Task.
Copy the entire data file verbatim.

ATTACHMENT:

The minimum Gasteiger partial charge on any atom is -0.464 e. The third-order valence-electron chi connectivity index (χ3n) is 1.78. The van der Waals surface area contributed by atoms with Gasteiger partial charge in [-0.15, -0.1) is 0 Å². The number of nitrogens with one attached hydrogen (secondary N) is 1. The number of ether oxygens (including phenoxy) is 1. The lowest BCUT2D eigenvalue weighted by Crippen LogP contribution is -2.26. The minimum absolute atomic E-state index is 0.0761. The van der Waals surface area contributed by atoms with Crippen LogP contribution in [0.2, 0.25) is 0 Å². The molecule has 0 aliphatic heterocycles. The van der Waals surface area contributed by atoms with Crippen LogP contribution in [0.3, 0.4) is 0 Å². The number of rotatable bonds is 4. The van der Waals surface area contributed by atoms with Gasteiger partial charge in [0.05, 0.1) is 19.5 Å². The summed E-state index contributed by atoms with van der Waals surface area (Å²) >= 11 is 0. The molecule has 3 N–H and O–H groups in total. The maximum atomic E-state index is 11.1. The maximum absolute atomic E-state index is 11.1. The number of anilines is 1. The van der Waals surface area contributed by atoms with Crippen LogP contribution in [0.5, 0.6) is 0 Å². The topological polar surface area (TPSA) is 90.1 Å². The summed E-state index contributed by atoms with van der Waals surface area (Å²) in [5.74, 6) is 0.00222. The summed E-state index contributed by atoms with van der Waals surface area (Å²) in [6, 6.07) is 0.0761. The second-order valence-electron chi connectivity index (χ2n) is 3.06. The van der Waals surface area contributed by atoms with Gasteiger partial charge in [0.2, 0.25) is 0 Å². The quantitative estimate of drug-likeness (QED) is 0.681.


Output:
The minimum Gasteiger partial charge on any atom is -0.464 e. The third-order valence-electron chi connectivity index (χ3n) is 1.78. The van der Waals surface area contributed by atoms with Gasteiger partial charge in [-0.15, -0.1) is 0 Å². The number of nitrogens with one attached hydrogen (secondary N) is 1. The number of ether oxygens (including phenoxy) is 1. The lowest BCUT2D eigenvalue weighted by Crippen LogP contribution is -2.26. The minimum absolute atomic E-state index is 0.0761. The van der Waals surface area contributed by atoms with Crippen LogP contribution in [0.2, 0.25) is 0 Å². The molecule has 0 aliphatic heterocycles. The van der Waals surface area contributed by atoms with Crippen LogP contribution in [0.3, 0.4) is 0 Å². The number of rotatable bonds is 4. The van der Waals surface area contributed by atoms with Gasteiger partial charge in [0.05, 0.1) is 19.5 Å². The summed E-state index contributed by atoms with van der Waals surface area (Å²) >= 11 is 0. The molecule has 3 N–H and O–H groups in total. The maximum atomic E-state index is 11.1. The maximum absolute atomic E-state index is 11.1. The number of anilines is 1. The van der Waals surface area contributed by atoms with Crippen LogP contribution in [0.5, 0.6) is 0 Å². The topological polar surface area (TPSA) is 90.1 Å². The summed E-state index contributed by atoms with van der Waals surface area (Å²) in [5.74, 6) is 0.00222. The summed E-state index contributed by atoms with van der Waals surface area (Å²) in [6, 6.07) is 0.0761. The second-order valence-electron chi connectivity index (χ2n) is 3.06. The van der Waals surface area contributed by atoms with Gasteiger partial charge in [0.2, 0.25) is 0 Å². The quantitative estimate of drug-likeness (QED) is 0.681.